Lucca was for almost 1000 years an independent aristocratic republic, a center of fabrics business. Thanks to that independence, it is perfectly preserved, and still keeps its Roman layout and renaissance walls. The walled city is pedestrian, and walking is a unique enjoyment.

Plundered by Odoacer, Lucca it was besieged for three months in AD. 553 by Narses, a Byzantine general. Under the Lombards, it was the seat of a duke who minted his own coins. It became prosperous thanks to the silk trade that got a start in the 11th century, to rival Byzantium. In the 10th and 11th centuries Lucca was the capital of the margravate of Tuscany, actulally independent with owing nominal allegiance to the Holy Roman Emperor. With the income from the silk trade, several magnificent churches were built across Middle Ages, with some founded in the 6th century, 1,500 years ago.

After the death of the marchioness Matilda of Tuscany, Lucca was independent for almost 500 years. Dante’s Divine Comedy includes references to the major feudal families. In 1805 the ancient Republic of Lucca was taken over by Napoleon, who appointed his sister Elisa Bonaparte Baciocchi as Princess of Lucca. After 1815, Lucca became a duchy of Bourbon-Parma, and, finally, part of Italy.

The old city

"Lucca is Tuscany still living and enjoying, desiring and intending. The town is a charming mixture of antique 'character' and modern inconsequence ".Henry James, "Italian Hours"

Lucca is so alive and there is so much to do. Taking apasseggiata on the splendid tree-lined city walls, shopping along Via Fillungo, having a cappuccino at Antico Caffe Di Simo, one of Lucca's fancy old coffee shops, browsing the Antique Market and Antique Book Market, walking through Puccini's birthplace, taking a break on the steps of the Cathedral San Michele, and seeing the people of Lucca go about their daily life - these are all rich experiences

The walls

Perfectly and completely preserved, the walls are considered one of the finest examples of military architecture in the world, thanks also to their transformation in a wonderful walkway.

The walls are formed by 11 curtains, 10 spur strongholds and a platform. They are supported by a double scarp wall, 12 meters high. The city was defended by artilleries behind the strongholds, 124 cannons and two 12,000-pound cannons; all were removed by the Austrians in 1799. Outside was an impressive series of defensive works: a moat (35 meters), a terraplane and 12 halfmoons. The current walls originally only had three doors closed by rolling shutters, one of which is still visible on Porta San Pietro. The latter was completed in 1556 according to a design by Resta, the two side doors were done in 1856. Porta Santa Maria was done in 1593 and is adorned by a marble group of the Virgin with Child and two panthers bearing the city's insignia. The Porta San Donato was founded in 1629 by Muzio Oddi. At the time of Maria Luisa Buorbon, who took up a project proposed by the Baciocchi family, the walls were turned into a public garden. The beauty of the trees on the ramparts, the striking view of the city and the surrounding countryside, and the architectural structure all contribute to make the park a unique work. Additions walls include Porta Elisa (1806), in neo-classic style, Porta Vittorio Emanuele (1910), Porta 4 Novembre (1930). The access to the city was made easier by further entrances, one by the Orto Botanico, built at the end of the last century, and one by San Frediano. Two old sorties, originally covered, were reopened recently, one by San Colombano and one by Santa Maria.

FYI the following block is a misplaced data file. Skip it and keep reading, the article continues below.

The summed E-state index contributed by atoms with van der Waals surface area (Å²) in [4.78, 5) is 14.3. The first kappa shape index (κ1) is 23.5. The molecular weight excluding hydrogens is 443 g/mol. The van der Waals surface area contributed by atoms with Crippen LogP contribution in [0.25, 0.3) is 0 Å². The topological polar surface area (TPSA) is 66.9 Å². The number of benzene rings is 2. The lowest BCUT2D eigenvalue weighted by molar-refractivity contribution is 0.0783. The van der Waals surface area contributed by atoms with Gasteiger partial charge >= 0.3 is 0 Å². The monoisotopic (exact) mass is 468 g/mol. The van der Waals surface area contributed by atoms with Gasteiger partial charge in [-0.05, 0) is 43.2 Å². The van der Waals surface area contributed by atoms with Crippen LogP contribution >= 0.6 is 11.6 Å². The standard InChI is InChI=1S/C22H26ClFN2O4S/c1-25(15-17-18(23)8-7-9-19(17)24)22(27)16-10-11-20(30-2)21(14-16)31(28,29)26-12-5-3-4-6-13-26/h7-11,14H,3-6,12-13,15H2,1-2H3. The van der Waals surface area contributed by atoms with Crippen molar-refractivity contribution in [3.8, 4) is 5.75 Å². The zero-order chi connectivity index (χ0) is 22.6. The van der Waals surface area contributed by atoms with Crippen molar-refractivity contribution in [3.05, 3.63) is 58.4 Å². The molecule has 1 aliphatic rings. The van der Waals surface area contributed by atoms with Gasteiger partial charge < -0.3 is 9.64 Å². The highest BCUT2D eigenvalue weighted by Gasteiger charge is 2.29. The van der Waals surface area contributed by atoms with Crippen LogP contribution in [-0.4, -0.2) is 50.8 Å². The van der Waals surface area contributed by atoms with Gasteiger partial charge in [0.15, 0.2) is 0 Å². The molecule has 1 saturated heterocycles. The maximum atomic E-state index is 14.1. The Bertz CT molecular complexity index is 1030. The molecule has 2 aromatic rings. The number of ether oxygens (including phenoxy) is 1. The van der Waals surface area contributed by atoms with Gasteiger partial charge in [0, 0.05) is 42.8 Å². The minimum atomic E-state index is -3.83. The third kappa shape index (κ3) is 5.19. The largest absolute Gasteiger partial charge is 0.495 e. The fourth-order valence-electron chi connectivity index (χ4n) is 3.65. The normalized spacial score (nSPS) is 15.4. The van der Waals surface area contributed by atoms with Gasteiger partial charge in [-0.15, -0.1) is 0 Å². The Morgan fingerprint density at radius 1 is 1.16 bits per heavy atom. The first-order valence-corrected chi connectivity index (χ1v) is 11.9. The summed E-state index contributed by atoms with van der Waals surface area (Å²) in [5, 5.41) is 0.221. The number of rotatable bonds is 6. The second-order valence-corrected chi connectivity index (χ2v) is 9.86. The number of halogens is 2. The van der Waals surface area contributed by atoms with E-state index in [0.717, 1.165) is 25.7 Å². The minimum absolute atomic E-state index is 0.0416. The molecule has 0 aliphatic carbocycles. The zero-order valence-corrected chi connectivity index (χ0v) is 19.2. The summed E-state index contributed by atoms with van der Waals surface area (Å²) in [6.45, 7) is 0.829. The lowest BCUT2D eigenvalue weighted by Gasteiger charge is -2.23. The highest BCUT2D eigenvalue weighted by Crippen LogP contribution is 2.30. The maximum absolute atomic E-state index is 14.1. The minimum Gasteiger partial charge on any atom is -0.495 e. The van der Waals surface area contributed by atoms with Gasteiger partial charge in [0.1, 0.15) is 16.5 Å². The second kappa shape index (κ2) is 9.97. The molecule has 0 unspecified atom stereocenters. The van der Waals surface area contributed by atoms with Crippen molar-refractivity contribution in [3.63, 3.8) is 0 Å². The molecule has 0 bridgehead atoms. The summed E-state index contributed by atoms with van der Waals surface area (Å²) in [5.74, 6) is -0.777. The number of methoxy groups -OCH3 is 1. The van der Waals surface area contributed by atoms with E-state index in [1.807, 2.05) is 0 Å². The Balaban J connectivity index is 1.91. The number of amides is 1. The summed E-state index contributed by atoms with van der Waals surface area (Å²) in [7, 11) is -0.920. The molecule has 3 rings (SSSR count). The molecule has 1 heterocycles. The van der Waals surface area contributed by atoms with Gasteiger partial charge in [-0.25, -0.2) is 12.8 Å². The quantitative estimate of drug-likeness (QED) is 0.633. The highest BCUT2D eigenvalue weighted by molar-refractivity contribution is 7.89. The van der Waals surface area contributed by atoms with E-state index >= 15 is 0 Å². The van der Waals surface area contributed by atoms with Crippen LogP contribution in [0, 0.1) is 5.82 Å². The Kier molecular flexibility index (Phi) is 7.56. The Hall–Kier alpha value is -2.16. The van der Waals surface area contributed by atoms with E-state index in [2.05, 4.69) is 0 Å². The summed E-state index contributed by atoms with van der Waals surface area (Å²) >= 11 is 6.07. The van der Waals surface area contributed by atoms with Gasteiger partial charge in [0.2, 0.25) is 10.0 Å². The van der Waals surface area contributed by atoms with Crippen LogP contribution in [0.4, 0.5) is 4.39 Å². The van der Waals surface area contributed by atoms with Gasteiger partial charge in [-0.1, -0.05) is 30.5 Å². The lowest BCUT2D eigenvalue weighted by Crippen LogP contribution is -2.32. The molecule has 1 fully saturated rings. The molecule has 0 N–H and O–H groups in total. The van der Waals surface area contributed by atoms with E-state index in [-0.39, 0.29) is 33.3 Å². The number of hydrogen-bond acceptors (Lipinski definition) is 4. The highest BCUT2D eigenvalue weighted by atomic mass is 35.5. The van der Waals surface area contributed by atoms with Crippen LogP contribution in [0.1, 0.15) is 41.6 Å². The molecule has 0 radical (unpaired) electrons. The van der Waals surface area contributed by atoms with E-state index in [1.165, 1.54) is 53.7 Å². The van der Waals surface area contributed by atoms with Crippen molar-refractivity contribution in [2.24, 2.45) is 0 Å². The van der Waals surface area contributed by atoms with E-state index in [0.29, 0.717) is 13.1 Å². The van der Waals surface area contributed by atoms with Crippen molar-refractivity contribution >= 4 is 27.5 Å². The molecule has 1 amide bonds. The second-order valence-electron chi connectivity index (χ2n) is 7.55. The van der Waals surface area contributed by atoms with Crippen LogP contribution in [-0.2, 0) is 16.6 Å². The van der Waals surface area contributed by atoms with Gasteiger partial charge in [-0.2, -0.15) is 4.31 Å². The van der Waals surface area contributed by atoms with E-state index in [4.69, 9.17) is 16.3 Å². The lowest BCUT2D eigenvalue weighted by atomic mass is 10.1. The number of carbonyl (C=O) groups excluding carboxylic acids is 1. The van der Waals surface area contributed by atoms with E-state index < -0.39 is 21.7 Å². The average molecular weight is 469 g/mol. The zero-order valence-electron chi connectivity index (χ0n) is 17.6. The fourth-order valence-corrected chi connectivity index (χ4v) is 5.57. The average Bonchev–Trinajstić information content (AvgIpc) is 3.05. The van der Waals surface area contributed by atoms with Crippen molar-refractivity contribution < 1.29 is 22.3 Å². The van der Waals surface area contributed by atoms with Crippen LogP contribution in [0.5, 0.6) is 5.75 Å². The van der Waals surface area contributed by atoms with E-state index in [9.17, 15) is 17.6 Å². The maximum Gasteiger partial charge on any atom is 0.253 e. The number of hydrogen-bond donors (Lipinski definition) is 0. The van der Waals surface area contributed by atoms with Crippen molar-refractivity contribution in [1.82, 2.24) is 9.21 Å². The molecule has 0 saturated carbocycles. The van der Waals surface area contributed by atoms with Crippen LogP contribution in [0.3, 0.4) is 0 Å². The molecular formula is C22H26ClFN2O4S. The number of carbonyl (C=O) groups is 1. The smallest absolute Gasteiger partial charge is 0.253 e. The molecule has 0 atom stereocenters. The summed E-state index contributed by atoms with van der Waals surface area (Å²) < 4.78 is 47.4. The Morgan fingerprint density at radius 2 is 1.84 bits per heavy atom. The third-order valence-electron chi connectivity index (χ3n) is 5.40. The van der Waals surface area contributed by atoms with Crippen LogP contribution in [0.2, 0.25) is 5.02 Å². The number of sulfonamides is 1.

March 25, Saturday: GENOVA 

Buses will depart from the Hotel at 08:30 AM. The visit will focus on Villa Durazzo Pallavicini. The park is a Masonic Garden, rather unique in Italy; also, it collects many rare species and a collection of centennial camellias planted by Marquis Pallavicini around 1840.

Villa Durazzo Pallavicini

The Villa (left) and the temple in the upper lake (right)

Marchioness Clelia Durazzo, born in 1760, built the villa in Pegli, a suburb of Genova. From 1794, she enriched the villa with rare and exotic trees the garden. Her successor, Marchese Ignazio Pallavicini, enlarged the villa with the architect Michele Canzio, who also designed the garden with its charming itinerary of grottoes, temples, and ponds. The garden was inaugurated in 1846 and in 1856 Marquis Pallavicini let build the Pegli train station just at the gate of his garden, together with a hotel. In 1928 Matilde Gustinani donated the Villa to Genoa for use as a public park. During the 20th century, the garden fell into some disrepair, and in 1972 was threatened by the construction of a nearby highway. Its restoration began in 1991. Currently, the Park Curator is Silvana Ghigino, a landscape architect.

The layout of the park is far from the classic romantic / English park. It is esoteric, thus disclosing the meaning of the scenery only to the people who are initiated to freemasonry. The park features an itinerary that eventually shows the victory of the light against the darkness. The itinerary is divided in Acts: 1.

Back to Nature, 2- History Revisitation 3- Catharsis 4-Waterworks. Apart that masonic meaning, the park includes the entrance guarded by a Roman Triumph Arc, and the upper lake, where you can access through grottoes. In the lake centre, the beautiful circular temple, which is the icon of the park.

Camellias in Villa Durazzo Pallavicini Garden include - “Alba Simplex” -“Bella Romana” -“Bellina major” - “Conte di Cavour” - “contessa Lavinia Maggi” - “Contessa Woronzoff’ - “Diamantina” - “Duchesse de Nemour” - “Durazzo Prima” - “Fanny Durazzo” - “Fiammetta Bianchi” - “Fra Arnaldo da Brescia” - “Giuseppe Mercatelli” - “Gloria del Verbano” - “Ignea” - “Il 22 Marzo”- “Incarnata” - “Madame de Strekaloff’ - “Marchesa Teresa d’Ambra” - “Nina Durazzo” - “Omar Pacha” - “Queen of Danmark” - “Rosa simplex” - “Spini” - “Stellaris” - “Vergine di Collebeato” - “Warratah Rubra”